How to Start a Buddy Program

Data shows that Buddy Programs inspire learning and create positive and lasting connections between individuals, families, and schools. As the volunteer and Buddy get to know one another, trust builds and everyone becomes more invested.

In St. Louis, HOME WORKS! has engaged volunteers to partner with schools and engage with young students and their families. 

In our Buddy Program, some pairs have regular meetings to read together. Others check in to praise students for participating in school and to confirm that their technology tools are working properly.

Strong, positive relationships are built on consistency, communication, and intentionality. It’s important that every interaction with students is positive because research by Carol Dweck and others shows that praising children for their effort, which is known as “process praise,” can foster the most essential attitude for success -- the belief they can improve through effort. Process praise can inspire students to keep working at challenging tasks.

What does a volunteer Buddy do? 

Volunteers typically read to their Buddies for 15-30 minutes each week, by phone or Zoom. They also send one or more positive texts to the parent or guardian, and to the student. To measure impact and keep the school informed, HOME WORKS! buddies are asked to keep a record of their involvement and any notable results in this tracker.


How are students chosen and assigned to volunteer Buddies? 

Students are typically chosen by their teacher because they’ve had low attendance or low engagement in classwork or learning. The teacher believes additional contact will help the student become more excited about learning and more likely to attend school every day.

I must admit I was a little nervous when I first became a volunteer Buddy, but it has proven to be such a joyful experience. My student Buddy is so enthusiastic. Over Zoom, he even introduced me to his little sister and gave me a tour of his room in between reading from our books. The teachers are so helpful as well.
Chris Schmiz, Buddy to a second-grader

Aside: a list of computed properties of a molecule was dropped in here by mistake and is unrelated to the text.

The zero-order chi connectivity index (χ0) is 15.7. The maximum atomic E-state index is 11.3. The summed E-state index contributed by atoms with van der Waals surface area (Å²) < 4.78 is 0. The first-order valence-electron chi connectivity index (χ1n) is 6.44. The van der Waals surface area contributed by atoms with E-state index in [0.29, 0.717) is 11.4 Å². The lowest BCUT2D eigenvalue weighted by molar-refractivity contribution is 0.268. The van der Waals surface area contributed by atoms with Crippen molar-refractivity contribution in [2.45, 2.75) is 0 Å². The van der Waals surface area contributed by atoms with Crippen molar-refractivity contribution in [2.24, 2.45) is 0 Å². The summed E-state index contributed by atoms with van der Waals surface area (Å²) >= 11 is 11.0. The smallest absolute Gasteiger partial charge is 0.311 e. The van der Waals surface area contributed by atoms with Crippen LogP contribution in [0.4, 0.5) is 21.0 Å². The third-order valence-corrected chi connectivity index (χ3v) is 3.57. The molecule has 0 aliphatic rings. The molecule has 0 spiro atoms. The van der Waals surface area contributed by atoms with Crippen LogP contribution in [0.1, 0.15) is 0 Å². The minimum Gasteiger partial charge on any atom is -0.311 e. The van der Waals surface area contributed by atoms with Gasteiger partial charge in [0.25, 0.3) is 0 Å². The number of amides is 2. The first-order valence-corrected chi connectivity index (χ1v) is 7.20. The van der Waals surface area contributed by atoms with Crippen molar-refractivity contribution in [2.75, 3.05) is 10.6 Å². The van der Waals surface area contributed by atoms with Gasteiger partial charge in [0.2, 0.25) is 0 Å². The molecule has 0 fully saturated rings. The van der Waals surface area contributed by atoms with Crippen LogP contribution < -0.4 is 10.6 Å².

Why should volunteers read with their Buddy?

According to the American Educational Research Association, a child who can’t read on grade level by 3rd grade is four times less likely to graduate by age 19 than a child who does read proficiently by that time. Studies also show a correlation between low literacy and incarceration. Reading with a proficient reader can spark a new reader’s interest and help improve their skills.

How often do volunteers talk with their Buddies?

HOME WORKS! has found that it is critical to connect at least once a week for about 15 minutes to a half hour. Virtual meetings can take place during the school day, or after school hours or on weekends. Once a pattern is established for the volunteer and the student, consistency is key for the 1:1 meetings. Texts that confirm meeting times, or express encouragement in between meetings, can be sent at any time. 

How do the volunteer and family connect for the first time?

For the first interaction, HOME WORKS! provides volunteers with this script. We also offer this “Get to Know” outline in case it is useful. After the first interaction, you may want to adapt this second script for volunteers who want additional guidance. 

What tools are available for reading virtually with a buddy?

There are some great reading resources online. Storyline Online features stories with Black characters. The Open Student Library, which requires users to set up a free account, sorts books by grade level. Your local public library also is a great resource for online materials.